A Storm in Flanders (or Death and Destruction at a whole new level)

After reading Shiloh, 1862 by Winston Groom, I immediately picked up A Storm in Flanders also by Groom in which he recounts the terrible fighting around the Belgian village of Ypres between 1914 and 1918. I believe the fighting and the book is summed up quite early in the book where Groom writes: “Between 1914 and 1918, the area around Ypres became a corpse factory” (quote from memory).

If one believes that the Civil War brought war, bloodshed, death and destruction to a whole new level for humanity, than World War I in the trenches of France and Belgium brought it to a whole new unimaginable level.  I do not hesitate to say that the experiences of the soldiers in the trenches in World War I had to be the worst experience of warfare in the history of the world, bar none.

So bad were the trenches and so psychological destructive to the troops, that the English quickly discovered they could only spend 48 hours in the front lines before being withdrawn, to spend another 48 hours in the reserve trenches, and then several days in the rear, before being sent back to the front again.  Not only were the constant shelling and rain and mud factors, but it was at Ypres that the Germans first launched chlorine gas against the British (to brutal effect), then later, phosgene gas, and even later, mustard gas.  It was at Ypres that the Germans introduced the flame thrower to modern warfare, and of course the worst of all, constant artillery barrages that literally drove men mad.  Groom recounts a case of battlefield stress who was in an asylum 50 years later.  The man had a perfect memory up until 1917 at Ypres, and could remember nothing after that, his mind permanently scarred by the war in the trenches.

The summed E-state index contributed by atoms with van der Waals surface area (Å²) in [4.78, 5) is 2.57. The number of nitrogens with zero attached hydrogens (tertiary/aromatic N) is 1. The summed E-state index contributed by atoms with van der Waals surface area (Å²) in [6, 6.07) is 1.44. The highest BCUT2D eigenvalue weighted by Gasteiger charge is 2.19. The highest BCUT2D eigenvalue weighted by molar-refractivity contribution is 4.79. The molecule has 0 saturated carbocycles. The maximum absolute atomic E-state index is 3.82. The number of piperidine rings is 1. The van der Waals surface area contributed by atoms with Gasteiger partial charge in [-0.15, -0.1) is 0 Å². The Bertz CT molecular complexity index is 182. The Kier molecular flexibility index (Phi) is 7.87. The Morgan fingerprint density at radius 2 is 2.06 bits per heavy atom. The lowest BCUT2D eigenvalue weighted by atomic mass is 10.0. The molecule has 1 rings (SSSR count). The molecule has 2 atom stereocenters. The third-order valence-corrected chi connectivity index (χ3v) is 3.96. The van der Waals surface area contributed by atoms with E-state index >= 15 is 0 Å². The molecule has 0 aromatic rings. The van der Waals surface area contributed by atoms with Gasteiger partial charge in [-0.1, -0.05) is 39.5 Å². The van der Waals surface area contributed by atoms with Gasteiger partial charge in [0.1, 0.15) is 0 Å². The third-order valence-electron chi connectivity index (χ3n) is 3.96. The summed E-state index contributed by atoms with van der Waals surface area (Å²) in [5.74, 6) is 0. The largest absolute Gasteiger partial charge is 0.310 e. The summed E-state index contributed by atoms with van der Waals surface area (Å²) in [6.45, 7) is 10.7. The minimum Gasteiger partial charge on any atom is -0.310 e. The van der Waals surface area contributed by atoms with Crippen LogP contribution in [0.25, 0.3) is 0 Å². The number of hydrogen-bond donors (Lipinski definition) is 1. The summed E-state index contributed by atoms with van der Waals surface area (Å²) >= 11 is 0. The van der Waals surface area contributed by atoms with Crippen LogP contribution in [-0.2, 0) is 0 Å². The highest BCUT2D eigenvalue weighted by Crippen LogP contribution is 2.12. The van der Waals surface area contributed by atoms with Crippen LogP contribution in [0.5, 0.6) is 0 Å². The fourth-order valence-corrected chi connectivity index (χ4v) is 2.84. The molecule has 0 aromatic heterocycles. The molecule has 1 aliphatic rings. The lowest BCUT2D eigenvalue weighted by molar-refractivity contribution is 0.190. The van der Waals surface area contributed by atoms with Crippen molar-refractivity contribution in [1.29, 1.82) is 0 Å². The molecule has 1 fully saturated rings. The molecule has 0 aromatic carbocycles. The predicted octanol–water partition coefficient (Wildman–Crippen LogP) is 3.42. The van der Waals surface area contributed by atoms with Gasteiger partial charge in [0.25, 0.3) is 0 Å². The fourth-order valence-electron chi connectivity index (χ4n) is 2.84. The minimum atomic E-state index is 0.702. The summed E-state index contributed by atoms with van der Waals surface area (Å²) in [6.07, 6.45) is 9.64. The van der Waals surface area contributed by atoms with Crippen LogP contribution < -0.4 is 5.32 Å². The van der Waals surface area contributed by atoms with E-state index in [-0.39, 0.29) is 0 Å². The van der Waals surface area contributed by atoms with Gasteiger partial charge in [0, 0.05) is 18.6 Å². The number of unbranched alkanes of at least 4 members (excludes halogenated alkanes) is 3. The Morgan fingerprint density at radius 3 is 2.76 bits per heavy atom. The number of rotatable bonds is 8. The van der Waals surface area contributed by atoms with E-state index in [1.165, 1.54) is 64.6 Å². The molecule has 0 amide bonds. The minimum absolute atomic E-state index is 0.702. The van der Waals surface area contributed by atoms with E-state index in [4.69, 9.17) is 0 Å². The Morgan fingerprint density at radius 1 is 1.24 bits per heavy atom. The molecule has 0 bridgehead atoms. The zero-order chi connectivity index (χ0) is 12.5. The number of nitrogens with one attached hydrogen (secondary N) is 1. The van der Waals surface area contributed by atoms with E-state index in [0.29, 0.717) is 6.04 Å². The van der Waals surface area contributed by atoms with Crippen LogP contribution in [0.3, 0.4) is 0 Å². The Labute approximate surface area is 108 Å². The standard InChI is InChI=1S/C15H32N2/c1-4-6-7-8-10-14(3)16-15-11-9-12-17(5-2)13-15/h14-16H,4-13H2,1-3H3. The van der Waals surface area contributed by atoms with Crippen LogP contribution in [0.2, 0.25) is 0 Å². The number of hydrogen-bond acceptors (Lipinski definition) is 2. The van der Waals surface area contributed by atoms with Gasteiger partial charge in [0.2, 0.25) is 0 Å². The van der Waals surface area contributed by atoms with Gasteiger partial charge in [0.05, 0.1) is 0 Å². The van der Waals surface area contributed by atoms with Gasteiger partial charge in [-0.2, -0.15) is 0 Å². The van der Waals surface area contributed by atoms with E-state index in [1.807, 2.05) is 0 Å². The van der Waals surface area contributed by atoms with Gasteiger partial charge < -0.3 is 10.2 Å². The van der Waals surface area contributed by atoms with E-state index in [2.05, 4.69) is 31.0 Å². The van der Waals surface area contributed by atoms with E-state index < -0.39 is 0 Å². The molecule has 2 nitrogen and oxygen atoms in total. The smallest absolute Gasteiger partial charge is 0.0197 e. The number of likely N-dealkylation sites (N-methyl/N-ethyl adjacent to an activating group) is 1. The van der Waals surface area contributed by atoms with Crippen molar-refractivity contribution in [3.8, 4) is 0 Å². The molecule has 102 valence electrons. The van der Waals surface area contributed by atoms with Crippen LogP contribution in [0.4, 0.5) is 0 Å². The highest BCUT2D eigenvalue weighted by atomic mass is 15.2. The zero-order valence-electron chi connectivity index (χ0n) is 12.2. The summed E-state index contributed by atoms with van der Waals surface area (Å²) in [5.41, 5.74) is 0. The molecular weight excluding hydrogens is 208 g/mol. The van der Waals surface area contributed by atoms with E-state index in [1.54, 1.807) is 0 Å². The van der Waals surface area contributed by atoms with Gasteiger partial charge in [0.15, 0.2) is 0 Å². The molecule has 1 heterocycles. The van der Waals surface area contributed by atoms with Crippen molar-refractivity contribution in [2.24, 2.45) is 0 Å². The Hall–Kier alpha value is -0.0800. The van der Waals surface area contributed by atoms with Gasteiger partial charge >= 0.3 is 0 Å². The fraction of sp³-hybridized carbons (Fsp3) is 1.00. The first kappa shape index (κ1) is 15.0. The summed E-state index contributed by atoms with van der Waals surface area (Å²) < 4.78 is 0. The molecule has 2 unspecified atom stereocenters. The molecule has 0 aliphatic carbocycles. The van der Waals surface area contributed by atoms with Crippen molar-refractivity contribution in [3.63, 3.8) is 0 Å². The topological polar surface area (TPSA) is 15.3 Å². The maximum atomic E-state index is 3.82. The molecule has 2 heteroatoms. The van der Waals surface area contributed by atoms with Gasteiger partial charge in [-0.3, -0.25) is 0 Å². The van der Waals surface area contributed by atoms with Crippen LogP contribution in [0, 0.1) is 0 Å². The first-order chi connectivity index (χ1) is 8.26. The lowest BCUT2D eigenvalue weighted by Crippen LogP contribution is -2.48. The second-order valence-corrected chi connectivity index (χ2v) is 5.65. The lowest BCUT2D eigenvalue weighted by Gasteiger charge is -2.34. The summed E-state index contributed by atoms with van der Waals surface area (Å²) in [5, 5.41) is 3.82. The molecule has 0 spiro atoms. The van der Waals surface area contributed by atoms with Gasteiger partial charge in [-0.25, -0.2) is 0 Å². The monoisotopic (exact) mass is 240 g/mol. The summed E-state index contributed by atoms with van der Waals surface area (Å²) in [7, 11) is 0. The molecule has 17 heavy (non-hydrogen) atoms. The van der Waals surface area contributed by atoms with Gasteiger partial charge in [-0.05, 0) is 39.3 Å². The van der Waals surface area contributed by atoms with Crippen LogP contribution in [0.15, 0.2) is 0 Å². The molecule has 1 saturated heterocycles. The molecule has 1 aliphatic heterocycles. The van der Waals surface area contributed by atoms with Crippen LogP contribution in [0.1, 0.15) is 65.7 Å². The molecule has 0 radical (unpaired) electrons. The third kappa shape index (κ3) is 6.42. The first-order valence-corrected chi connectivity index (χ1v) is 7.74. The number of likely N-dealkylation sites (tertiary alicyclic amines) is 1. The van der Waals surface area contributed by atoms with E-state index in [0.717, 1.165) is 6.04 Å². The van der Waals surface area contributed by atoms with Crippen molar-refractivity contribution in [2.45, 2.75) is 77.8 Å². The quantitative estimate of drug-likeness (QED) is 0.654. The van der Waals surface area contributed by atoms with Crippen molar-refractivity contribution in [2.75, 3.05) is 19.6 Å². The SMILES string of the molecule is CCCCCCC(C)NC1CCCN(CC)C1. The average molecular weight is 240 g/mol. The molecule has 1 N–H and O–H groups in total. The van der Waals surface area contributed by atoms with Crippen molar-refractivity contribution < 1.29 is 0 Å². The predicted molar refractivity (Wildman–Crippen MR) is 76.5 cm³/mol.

What were the casualties like at Ypres?  Mind-blowingly terrible, unimaginable even today.  The regular, experienced British Army which was thrown into the war at the very start, which consisted of 250,000 men was essentially annihilated in the first few months of fighting, to be replaced by more Brits who were also annihilated.  The Germans experienced much the same.

Rough estimates of casualties for the First Battle of Ypres are 130,000 killed, wounded, or missing for the British and French, and 134,000 for the Germans. This was roughly a month of serious fighting.  A month!  Casualties for the second great battle at Ypres in 1915 were approximately 69,000 for the British and French and 34,000 for the Germans (this is where Germany introduced poison gas in war). 

The third great battle at Ypres has been named Passchendaele; it brought the killing to a whole new level.  British casualties were 245,000 and German were 214,000.  Stunning.  A corpse factory indeed.

This doesn’t even include the “normal” casualties in the trenches every day when there wasn’t some great attack going on, which were 1,000 on the British side and a like number on the German side.

It’s hard to know what to think about this.  One wonders in retrospect how General Haig managed to keep either the army, or the civilians in Britain from simply mutinying and demanding an end to the carnage no matter what the cost.  The answer seems to be, as Groom points out, that both sides were marked by a certain stubbornness that precluded any backing down, or any willingness to consider other strategy, even though Lloyd-George, prime minister of England tried again and again to get the Army commanders to consider such a thing.  He was caught up in the forces of war and never demanded a change of strategy, and so Ypres was a corpse factory.

They say that the definition of “insanity” is doing the same thing over and over again, expecting a different outcome. By that definition the whole front from Belgium to France was a place of ultimate insanity between 1914 and 1918. Simply unimaginable.

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